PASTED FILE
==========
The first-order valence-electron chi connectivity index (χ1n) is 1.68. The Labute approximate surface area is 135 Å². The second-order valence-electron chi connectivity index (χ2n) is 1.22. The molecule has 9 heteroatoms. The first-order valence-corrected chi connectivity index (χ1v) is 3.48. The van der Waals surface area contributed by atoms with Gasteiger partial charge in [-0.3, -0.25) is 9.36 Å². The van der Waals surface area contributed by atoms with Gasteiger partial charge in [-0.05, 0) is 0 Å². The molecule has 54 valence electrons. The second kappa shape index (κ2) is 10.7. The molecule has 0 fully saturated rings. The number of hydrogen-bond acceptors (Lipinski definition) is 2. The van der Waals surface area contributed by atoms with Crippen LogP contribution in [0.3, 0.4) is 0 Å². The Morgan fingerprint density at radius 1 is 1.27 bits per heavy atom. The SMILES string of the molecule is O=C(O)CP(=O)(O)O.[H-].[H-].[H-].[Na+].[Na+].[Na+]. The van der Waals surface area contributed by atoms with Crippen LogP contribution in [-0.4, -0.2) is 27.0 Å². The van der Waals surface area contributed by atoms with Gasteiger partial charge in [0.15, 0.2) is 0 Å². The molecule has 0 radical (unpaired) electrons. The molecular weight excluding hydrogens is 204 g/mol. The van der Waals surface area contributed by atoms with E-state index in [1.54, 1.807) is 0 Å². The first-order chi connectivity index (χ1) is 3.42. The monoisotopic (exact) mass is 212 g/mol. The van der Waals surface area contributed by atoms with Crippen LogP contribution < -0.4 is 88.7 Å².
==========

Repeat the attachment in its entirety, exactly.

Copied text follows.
The first-order valence-electron chi connectivity index (χ1n) is 1.68. The Labute approximate surface area is 135 Å². The second-order valence-electron chi connectivity index (χ2n) is 1.22. The molecule has 9 heteroatoms. The first-order valence-corrected chi connectivity index (χ1v) is 3.48. The van der Waals surface area contributed by atoms with Gasteiger partial charge in [-0.3, -0.25) is 9.36 Å². The van der Waals surface area contributed by atoms with Gasteiger partial charge in [-0.05, 0) is 0 Å². The molecule has 54 valence electrons. The second kappa shape index (κ2) is 10.7. The molecule has 0 fully saturated rings. The number of hydrogen-bond acceptors (Lipinski definition) is 2. The van der Waals surface area contributed by atoms with Crippen LogP contribution in [0.3, 0.4) is 0 Å². The Morgan fingerprint density at radius 1 is 1.27 bits per heavy atom. The SMILES string of the molecule is O=C(O)CP(=O)(O)O.[H-].[H-].[H-].[Na+].[Na+].[Na+]. The van der Waals surface area contributed by atoms with Crippen LogP contribution in [-0.4, -0.2) is 27.0 Å². The van der Waals surface area contributed by atoms with Gasteiger partial charge in [0.15, 0.2) is 0 Å². The molecule has 0 radical (unpaired) electrons. The molecular weight excluding hydrogens is 204 g/mol. The van der Waals surface area contributed by atoms with E-state index in [1.54, 1.807) is 0 Å². The first-order chi connectivity index (χ1) is 3.42. The monoisotopic (exact) mass is 212 g/mol. The van der Waals surface area contributed by atoms with Crippen LogP contribution < -0.4 is 88.7 Å².